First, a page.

The Wall Street Journal recently published a very interesting article, giving details of the products and technology many companies are producing and selling to governments, enabling them to keep an eye on their citizens (or should that be slaves?). Here's an excerpt.
Documents obtained by The Wall Street Journal open a rare window into a new global market for the off-the-shelf surveillance technology that has arisen in the decade since the terrorist attacks of Sept. 11, 2001.
The techniques described in the trove of 200-plus marketing documents, spanning 36 companies, include hacking tools that enable governments to break into people's computers and cellphones, and "massive intercept" gear that can gather all Internet communications in a country. The papers were obtained from attendees of a secretive surveillance conference held near Washington, D.C., last month.
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Critics say the market represents a new sort of arms trade supplying Western governments and repressive nations alike. "The Arab Spring countries all had more sophisticated surveillance capabilities than I would have guessed," said Andrew McLaughlin, who recently left his post as deputy chief technology officer in the White House, referring to the Middle Eastern and African nations racked by violent crackdowns on dissent.
The Journal this year uncovered an Internet surveillance center installed by a French firm in Libya and reported that software made by Britain's Gamma International UK Ltd., had been used in Egypt to intercept dissidents' Skype conversations. In October, a U.S. company that makes Internet-filtering gear acknowledged to the Journal that its devices were being used in Syria.
Companies making and selling this gear say it is intended to catch criminals and is available only to governments and law enforcement. They say they obey export laws and aren't responsible for how the tools are used.
Trade-show organizer Mr. Lucas added that his event isn't political. "We don't really get into asking, 'Is this in the public interest?'" he said.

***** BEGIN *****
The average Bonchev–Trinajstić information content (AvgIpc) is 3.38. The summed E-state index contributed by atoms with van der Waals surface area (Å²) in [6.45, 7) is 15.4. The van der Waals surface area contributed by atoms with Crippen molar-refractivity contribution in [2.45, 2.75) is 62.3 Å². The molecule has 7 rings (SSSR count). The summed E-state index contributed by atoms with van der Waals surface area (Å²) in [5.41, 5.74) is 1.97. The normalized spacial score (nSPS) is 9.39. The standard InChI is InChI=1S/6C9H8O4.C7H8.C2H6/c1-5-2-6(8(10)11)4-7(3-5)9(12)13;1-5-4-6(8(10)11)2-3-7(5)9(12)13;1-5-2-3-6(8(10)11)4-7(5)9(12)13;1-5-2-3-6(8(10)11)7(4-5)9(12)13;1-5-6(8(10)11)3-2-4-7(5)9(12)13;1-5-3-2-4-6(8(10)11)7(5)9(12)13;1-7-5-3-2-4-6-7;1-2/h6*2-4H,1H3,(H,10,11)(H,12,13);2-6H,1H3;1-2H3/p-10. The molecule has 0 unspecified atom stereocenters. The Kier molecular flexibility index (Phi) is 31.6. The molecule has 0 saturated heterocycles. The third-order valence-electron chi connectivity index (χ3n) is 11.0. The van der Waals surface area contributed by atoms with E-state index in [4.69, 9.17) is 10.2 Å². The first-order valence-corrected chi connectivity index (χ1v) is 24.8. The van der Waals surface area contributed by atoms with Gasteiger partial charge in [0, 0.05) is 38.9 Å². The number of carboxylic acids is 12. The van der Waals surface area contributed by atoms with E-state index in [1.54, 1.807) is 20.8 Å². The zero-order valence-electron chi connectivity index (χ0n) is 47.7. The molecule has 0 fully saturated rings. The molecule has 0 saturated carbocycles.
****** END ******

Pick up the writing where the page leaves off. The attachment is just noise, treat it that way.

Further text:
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Among the most controversial technologies on display at the conference were essentially computer-hacking tools to enable government agents to break into people's computers and cellphones, log their keystrokes and access their data. Although hacking techniques are generally illegal in the U.S., law enforcement can use them with an appropriate warrant, said Orin Kerr, a professor at George Washington University Law School and former computer-crime attorney at the Justice Department.
The documents show that at least three companies — Vupen Security SA of France, HackingTeam SRL of Italy and Gamma's FinFisher — marketed their skill at the kinds of techniques often used in "malware," the software used by criminals trying to steal people's financial or personal details. The goal is to overcome the fact that most surveillance techniques are "useless against encryption and can't reach information that never leaves the device," Marco Valleri, offensive-security manager at HackingTeam, said in an interview. "We can defeat that."
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The documents for FinFisher, a Gamma product, say it works by "sending fake software updates for popular software."
There's more at the link. Bold print is my emphasis.
The article makes very interesting, somewhat creepy, and highly recommended reading. I'm particularly disturbed at the thought of automatically-downloaded 'updates' for Windows and other software, which might not be 'updates' at all! A subsequent article adds a 'fake iTunes update' to the list of potential dangers, and goes into more detail about the surveillance technology mentioned in the first article.